# [ODE] Re: center of mass

Nagymathe Denes denes at invictus.hu
Thu Oct 20 18:00:32 MST 2005

```:o)

> Now let me summarize things I know and what you told together to see if I
> got things as they should.
> If we virtually add a mass to each geom of a complex geom stuff; orienting
> each geom with geomtransform
> we need to do the same transformation to the mass as the mass position
> wont follow (but where is the mass at start ?
The masses are completely independent of geoms. Geoms themselves are
'weightless shells'; we used to attach the mass and inertia properties of a
similar (but solid) shape of the collision geom to the body, but not
necessarily. It's just because usually if you see a box, you expect it
moving like a solid box; but it could even be an emtpy cardboard box with a
heavy ball inside...

> cos we don't position it and we dont attach it... at 0,0,0 Am I right ?).
Note that the pos and R of geoms within geomtransform means their _relative_
pos and R in respect to the cm, doesn't matter where they are in  world
coordinates.

> Summing the masses build up a center of masses of the complex object,
> which is wherever placed.
> Now we need to put a rigid body to be linked to all these geoms. This
> rigidbody has to be at this center
> of mass (why moving the geoms instead of the body ? strange), so we set
> its position to the mass position
> vector mass.c.
Yes. You could move the body instead of moving all the geoms. In that case
you'd have to rotate mass.c with R and add the result to the original pos.
Simpler than moving the geoms, right. The only difference is that in this
case the cm of the resulting compound object wouldn't be exactly at the
originally given position.

> The example does moving geoms to this center of mass m:
>  for (k=0; k<2; k++) {
>    dGeomSetPosition (g2[k],
>              dpos[k][0]-m.c[0],
>              dpos[k][1]-m.c[1],
>              dpos[k][2]-m.c[2]);
>      }
>
> But then it moves the center of mass ????
> dMassTranslate (&m,-m.c[0],-m.c[1],-m.c[2]);
Yes. Now, as you've corrected the relative positions of the geoms, and the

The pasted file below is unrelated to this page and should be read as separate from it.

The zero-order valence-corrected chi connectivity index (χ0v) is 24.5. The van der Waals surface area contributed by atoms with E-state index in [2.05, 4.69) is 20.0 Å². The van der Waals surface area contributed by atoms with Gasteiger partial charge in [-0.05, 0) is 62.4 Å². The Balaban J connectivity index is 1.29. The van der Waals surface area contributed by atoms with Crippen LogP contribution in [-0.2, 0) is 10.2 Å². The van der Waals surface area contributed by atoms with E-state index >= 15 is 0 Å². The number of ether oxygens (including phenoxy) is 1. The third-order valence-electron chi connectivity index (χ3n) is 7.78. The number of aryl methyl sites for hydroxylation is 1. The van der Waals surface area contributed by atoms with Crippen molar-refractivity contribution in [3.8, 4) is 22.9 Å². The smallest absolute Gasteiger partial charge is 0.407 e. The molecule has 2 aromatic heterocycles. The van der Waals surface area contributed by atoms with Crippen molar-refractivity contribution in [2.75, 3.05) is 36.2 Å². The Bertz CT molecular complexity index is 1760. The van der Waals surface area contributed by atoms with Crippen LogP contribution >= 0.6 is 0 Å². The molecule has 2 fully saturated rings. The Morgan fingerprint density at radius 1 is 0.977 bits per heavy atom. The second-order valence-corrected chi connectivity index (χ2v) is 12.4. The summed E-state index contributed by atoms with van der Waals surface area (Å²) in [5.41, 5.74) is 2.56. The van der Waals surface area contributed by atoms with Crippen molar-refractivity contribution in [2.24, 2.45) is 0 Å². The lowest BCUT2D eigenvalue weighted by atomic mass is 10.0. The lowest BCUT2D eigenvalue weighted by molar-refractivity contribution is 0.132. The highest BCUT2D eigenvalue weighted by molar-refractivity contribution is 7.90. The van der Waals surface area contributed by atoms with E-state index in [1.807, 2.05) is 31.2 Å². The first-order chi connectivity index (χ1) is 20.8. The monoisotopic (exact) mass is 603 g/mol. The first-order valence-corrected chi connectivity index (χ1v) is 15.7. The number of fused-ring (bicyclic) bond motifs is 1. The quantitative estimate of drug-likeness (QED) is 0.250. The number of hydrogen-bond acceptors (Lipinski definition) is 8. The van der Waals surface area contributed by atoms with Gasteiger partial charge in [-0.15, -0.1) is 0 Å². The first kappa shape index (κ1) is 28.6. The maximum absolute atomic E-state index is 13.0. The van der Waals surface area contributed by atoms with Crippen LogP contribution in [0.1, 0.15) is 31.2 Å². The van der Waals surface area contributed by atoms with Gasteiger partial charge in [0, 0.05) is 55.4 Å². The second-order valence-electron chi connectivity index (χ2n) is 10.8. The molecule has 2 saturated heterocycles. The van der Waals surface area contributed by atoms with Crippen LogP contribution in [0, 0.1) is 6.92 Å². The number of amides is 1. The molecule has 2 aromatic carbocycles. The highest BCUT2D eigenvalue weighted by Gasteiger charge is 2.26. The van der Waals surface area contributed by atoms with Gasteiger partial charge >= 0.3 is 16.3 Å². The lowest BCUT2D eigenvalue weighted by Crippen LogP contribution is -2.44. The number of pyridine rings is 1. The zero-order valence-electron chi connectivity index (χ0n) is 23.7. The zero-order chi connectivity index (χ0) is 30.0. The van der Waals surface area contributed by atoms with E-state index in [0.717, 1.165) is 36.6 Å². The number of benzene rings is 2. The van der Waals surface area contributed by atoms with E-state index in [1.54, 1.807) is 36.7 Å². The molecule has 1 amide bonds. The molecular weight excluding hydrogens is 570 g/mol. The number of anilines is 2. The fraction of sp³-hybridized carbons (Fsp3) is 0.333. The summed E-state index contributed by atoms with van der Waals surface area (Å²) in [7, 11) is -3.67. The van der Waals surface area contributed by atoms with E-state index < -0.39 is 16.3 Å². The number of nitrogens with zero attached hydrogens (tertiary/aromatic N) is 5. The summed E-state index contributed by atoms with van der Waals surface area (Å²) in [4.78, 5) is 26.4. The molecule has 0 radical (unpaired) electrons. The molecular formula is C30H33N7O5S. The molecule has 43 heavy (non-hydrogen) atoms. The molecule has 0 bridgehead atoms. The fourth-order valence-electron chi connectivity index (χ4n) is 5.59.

body is exactly at the cm, you need centered cm for the body, aren't you?
:o)
This function effectively 'zeroes out' m.c substracting itself from it.

> And there is something strange too: I can't draw the right geomtransform
> geoms. Well I draw them but they do not move
> with the object if I don't use the same drawGeom function of the example
> i.e what is this for ? :
> dGeomID g2 = dGeomTransformGetGeom (g);         // I do that
> const dReal *pos2 = dGeomGetPosition (g2);           //that too
> const dReal *R2 = dGeomGetRotation (g2);            //this as well
>
> Then I think its sufficient but:
> dVector3 actual_pos;           /* I don't do this strange transformation
> */
> dMatrix3 actual_R;
> dMULTIPLY0_331 (actual_pos,R,pos2);
> actual_pos[0] += pos[0];
> actual_pos[1] += pos[1];
> actual_pos[2] += pos[2];
> dMULTIPLY0_333 (actual_R,R,R2);
> drawGeom (g2,actual_pos,actual_R,0);
See above; It's just because geomtransform is a sort of 'hack', and pos and
R of a geomtransform-ed body is its _relative_ pos and R, so remains
unchanged all the time. The current world-space pos and R can be calculated
this way (that's about the same what a geomtransform performs when it needs
to collide; gets the pos and R of itself (usually the body) and the rel.
data, calculates the worldspace pos and R of the embedded geom, temporarily
'overwrites' its data, performs coll. check, and restores the original
relative data.).

> Finally if I attach a joint to the rigidbody of a complex geoms object, I
> don't have any idea how
> the joint will be linked in reality between this complex object and
> another rigidbody. Do you ?
> To the closest geom virtually ?
No. :o) It will connect the invisible bodies 'behind' the visible geoms or
complex geom groups. Remember: geoms are ONLY used for collision detection,
nothing else. Even visualizing them is just for debugging :o) as games used
to render much more complex geometries instead of the 'real' geoms used for
their collision tests. :o)
The thing that confuses most novices is that the 'real' bodies that are
subject of the forces, torques, movements, joints, etc. cannot really be
visualized as they themselves don't have any shape. But they have positions,
velocities, and mass properties, and can carry these 'shells' called geoms.
So we used to render the geoms, but the bodies are like 'ghosts in the
shell' :o))

Denes

```

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